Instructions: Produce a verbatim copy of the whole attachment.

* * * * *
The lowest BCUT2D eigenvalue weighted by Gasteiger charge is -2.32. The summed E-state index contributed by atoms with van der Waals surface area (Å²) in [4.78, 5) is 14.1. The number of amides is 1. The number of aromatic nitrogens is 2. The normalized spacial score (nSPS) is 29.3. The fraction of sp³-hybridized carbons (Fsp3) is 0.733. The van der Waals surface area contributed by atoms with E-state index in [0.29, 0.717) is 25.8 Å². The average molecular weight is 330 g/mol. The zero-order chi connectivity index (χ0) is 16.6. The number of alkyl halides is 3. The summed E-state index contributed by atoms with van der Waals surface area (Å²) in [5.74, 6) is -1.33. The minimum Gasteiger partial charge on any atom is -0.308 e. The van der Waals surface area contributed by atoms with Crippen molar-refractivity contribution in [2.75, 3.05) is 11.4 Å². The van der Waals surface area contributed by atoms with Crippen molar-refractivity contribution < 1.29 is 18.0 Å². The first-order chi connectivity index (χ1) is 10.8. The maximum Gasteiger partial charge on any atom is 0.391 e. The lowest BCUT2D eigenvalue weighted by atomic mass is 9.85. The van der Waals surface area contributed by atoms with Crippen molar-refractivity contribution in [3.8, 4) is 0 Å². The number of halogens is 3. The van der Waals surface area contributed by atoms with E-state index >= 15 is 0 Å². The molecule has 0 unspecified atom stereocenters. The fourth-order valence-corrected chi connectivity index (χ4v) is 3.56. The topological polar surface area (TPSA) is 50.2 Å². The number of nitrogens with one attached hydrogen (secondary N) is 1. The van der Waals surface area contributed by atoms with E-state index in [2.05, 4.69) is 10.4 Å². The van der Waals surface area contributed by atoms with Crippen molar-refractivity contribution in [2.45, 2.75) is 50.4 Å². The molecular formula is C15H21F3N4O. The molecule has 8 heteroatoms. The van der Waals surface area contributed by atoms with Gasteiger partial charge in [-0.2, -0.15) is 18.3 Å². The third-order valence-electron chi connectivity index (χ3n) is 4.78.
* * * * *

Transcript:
The lowest BCUT2D eigenvalue weighted by Gasteiger charge is -2.32. The summed E-state index contributed by atoms with van der Waals surface area (Å²) in [4.78, 5) is 14.1. The number of amides is 1. The number of aromatic nitrogens is 2. The normalized spacial score (nSPS) is 29.3. The fraction of sp³-hybridized carbons (Fsp3) is 0.733. The van der Waals surface area contributed by atoms with E-state index in [0.29, 0.717) is 25.8 Å². The average molecular weight is 330 g/mol. The zero-order chi connectivity index (χ0) is 16.6. The number of alkyl halides is 3. The summed E-state index contributed by atoms with van der Waals surface area (Å²) in [5.74, 6) is -1.33. The minimum Gasteiger partial charge on any atom is -0.308 e. The van der Waals surface area contributed by atoms with Crippen molar-refractivity contribution in [2.75, 3.05) is 11.4 Å². The van der Waals surface area contributed by atoms with Crippen molar-refractivity contribution < 1.29 is 18.0 Å². The first-order chi connectivity index (χ1) is 10.8. The maximum Gasteiger partial charge on any atom is 0.391 e. The lowest BCUT2D eigenvalue weighted by atomic mass is 9.85. The van der Waals surface area contributed by atoms with Crippen molar-refractivity contribution in [3.8, 4) is 0 Å². The number of halogens is 3. The van der Waals surface area contributed by atoms with E-state index >= 15 is 0 Å². The molecule has 0 unspecified atom stereocenters. The fourth-order valence-corrected chi connectivity index (χ4v) is 3.56. The topological polar surface area (TPSA) is 50.2 Å². The number of nitrogens with one attached hydrogen (secondary N) is 1. The van der Waals surface area contributed by atoms with E-state index in [2.05, 4.69) is 10.4 Å². The van der Waals surface area contributed by atoms with Crippen molar-refractivity contribution in [2.45, 2.75) is 50.4 Å². The molecular formula is C15H21F3N4O. The molecule has 8 heteroatoms. The van der Waals surface area contributed by atoms with Gasteiger partial charge in [-0.2, -0.15) is 18.3 Å². The third-order valence-electron chi connectivity index (χ3n) is 4.78.